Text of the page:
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Cardiac pioneer was on the scene of every heart attack in Juneau for 14 years

Henry I. Akiyama ’53

A picture of Henry Akiyama

Henry I. Akiyama ’53, April 9, 2010, in Juneau, Alaska, from lymphoma. Hank grew up in Hood River, the youngest of five children in a family that cultivated fruit orchards and vegetables, and survived the lean years of the Great Depression with their industry. At the age of 14, he and his family were forced to leave their home and were interned at Pinedale, Tule Lake, and Minidoka camps, where they remained for three years. While in camp, Hank completed high school in three years and graduated as valedictorian. Following his return to Hood River, he was confronted by blatant racial intolerance toward Japanese Americans and chose to enlist in the U.S. Army in order to demonstrate his patriotism. He served in Italy with the all-Nisei 442nd Infantry—the most decorated unit for its size and length of service in the history of American warfare—and enrolled at Reed on the GI Bill.

Hank inteded to major in social science, but was influenced by his academic adviser to consider a career in medicine and earned a BA from Reed in biology. At Reed, he  met Grace Ebihara ’50; they married in 1952. Hank received an MD from the University of Oregon Medical School five years later, and completed a residency at St. Vincent Hospital in Portland, where he established a coronary care unit. In 1961, he was recruited to Alaska by the Juneau Medical Clinic, and five years later, he opened his own specialty practice in cardiology. He established a coronary care unit at Bartlett Memorial Hospital, trained care-unit nurses, created the city's mobile coronary care unit, and developed a heart-related teaching program. From his public obituary, we learned that he was at the scene of every cardiac arrest that occurred in Juneau in 1969-82.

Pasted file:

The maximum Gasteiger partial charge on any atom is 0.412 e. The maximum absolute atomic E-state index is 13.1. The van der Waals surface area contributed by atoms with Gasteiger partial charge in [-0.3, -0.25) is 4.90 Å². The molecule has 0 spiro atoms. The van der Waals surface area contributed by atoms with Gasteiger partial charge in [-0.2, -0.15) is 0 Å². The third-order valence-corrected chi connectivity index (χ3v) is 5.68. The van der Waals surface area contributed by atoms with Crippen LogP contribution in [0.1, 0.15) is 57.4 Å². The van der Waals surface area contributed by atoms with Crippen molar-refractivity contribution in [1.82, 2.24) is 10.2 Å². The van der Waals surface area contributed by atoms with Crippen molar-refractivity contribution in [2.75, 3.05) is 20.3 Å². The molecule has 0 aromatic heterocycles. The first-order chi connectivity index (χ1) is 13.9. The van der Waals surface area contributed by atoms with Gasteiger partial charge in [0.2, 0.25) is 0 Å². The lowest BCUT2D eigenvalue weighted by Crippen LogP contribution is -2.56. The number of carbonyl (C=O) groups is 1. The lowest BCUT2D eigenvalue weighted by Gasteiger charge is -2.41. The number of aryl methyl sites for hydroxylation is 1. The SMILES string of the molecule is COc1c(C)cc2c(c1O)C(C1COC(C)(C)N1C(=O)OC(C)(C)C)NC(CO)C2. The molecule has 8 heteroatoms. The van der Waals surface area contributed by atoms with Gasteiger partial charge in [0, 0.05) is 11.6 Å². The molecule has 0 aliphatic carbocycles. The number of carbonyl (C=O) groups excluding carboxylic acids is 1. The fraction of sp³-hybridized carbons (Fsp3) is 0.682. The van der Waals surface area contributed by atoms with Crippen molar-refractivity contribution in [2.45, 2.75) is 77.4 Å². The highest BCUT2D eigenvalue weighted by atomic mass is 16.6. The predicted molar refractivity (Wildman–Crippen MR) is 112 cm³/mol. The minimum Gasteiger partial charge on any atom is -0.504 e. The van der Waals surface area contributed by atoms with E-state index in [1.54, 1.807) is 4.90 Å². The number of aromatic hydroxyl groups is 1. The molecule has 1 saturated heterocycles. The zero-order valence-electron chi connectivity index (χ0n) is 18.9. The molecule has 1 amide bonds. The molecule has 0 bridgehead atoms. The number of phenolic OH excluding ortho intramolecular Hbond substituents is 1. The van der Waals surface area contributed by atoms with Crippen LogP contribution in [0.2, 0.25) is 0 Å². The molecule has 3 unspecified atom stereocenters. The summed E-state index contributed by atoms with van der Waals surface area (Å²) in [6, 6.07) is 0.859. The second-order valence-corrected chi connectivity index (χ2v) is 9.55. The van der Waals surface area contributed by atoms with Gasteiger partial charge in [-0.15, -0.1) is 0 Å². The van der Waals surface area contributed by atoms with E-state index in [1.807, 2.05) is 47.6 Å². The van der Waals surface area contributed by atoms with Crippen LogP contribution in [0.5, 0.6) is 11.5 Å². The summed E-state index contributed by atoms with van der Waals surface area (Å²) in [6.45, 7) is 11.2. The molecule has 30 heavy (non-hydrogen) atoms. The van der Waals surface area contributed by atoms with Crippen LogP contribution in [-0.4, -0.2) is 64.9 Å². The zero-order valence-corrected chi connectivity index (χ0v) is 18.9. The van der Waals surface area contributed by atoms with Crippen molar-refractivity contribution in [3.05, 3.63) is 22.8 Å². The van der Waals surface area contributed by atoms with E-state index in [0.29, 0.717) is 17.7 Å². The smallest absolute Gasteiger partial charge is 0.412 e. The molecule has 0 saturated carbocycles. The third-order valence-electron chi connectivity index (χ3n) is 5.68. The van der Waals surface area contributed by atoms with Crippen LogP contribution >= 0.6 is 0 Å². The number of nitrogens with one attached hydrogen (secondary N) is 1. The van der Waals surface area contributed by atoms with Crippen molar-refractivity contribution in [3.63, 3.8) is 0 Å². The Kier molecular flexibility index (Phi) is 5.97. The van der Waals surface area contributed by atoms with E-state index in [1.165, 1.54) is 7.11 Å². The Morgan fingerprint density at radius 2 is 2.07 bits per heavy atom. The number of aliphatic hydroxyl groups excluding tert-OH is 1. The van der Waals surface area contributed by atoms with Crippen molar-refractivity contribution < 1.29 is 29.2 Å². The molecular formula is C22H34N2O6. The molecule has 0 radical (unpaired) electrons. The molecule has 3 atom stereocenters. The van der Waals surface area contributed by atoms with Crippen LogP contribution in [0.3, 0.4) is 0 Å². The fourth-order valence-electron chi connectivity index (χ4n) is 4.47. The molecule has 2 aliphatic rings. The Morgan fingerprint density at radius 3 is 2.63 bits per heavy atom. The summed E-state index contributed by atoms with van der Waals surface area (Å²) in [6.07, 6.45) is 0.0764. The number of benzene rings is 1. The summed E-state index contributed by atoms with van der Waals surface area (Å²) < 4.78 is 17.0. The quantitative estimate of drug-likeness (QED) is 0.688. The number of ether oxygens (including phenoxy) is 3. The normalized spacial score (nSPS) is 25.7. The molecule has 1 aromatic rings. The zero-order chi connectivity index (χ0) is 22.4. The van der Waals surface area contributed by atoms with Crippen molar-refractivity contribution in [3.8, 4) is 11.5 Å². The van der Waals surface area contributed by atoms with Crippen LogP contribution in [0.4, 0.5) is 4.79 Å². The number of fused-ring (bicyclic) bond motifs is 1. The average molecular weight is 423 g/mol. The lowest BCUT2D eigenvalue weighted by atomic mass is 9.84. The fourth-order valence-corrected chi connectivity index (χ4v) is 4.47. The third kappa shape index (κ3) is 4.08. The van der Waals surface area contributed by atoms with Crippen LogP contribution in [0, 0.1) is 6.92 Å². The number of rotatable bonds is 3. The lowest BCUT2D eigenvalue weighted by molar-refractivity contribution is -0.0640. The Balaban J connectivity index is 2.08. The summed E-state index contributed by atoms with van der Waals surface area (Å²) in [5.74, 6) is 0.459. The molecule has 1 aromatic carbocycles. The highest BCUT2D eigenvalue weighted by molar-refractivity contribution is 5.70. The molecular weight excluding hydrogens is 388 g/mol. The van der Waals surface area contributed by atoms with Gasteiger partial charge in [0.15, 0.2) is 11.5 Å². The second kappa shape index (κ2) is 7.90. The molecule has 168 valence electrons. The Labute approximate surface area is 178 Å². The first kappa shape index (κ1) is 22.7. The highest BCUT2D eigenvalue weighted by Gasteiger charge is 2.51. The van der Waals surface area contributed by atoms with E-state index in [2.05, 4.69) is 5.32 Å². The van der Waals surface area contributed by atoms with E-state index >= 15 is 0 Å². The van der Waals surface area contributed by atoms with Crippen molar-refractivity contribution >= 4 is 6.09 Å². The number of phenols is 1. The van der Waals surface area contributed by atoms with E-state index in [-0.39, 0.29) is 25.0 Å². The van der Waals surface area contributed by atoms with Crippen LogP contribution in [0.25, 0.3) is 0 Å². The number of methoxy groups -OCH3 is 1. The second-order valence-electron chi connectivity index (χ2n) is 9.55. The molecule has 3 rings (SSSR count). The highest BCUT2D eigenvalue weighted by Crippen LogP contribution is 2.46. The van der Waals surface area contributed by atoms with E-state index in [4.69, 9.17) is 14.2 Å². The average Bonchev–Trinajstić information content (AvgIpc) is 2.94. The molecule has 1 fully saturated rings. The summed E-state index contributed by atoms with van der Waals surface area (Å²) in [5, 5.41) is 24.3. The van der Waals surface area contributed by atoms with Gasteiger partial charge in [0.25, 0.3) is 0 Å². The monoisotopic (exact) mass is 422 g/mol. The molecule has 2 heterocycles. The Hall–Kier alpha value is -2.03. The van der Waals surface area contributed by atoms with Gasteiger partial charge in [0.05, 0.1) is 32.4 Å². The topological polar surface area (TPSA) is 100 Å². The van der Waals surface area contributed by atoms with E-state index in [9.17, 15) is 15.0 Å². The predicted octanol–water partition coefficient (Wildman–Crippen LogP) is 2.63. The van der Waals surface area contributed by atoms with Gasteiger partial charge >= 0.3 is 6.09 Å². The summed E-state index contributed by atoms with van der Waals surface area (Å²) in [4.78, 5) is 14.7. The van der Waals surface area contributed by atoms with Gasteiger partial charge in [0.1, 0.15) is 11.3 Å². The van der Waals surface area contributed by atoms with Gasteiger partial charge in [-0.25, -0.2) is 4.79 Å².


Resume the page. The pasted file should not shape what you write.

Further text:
His family noted: “Providing humanitarian service was his love and his mission. He dedicated his life to his patients and community.” Hank was appointed to the National Advisory Committee on Rural Health, was elected an American College Cardiology Fellow in 1973, and was Juneau Citizen of the Year in 1976. In 2004, he retired from medicine, and turned his energy toward gardening, hiking, boating, fishing, hunting, and following his favorite sport teams. Survivors include son Alan K. Akiyama ’82 and daughter Lisa, two grandsons, four great-grandchildren, and his sister and three brothers. Grace died in 1996.

Update:

In a ceremony in July 2010, Bartlett Regional Hospital's critical care unit was formally named the Grace T. and Henry I. Akiyama, M.D., Critical Care Unit.

Appeared in Reed magazine: September 2010

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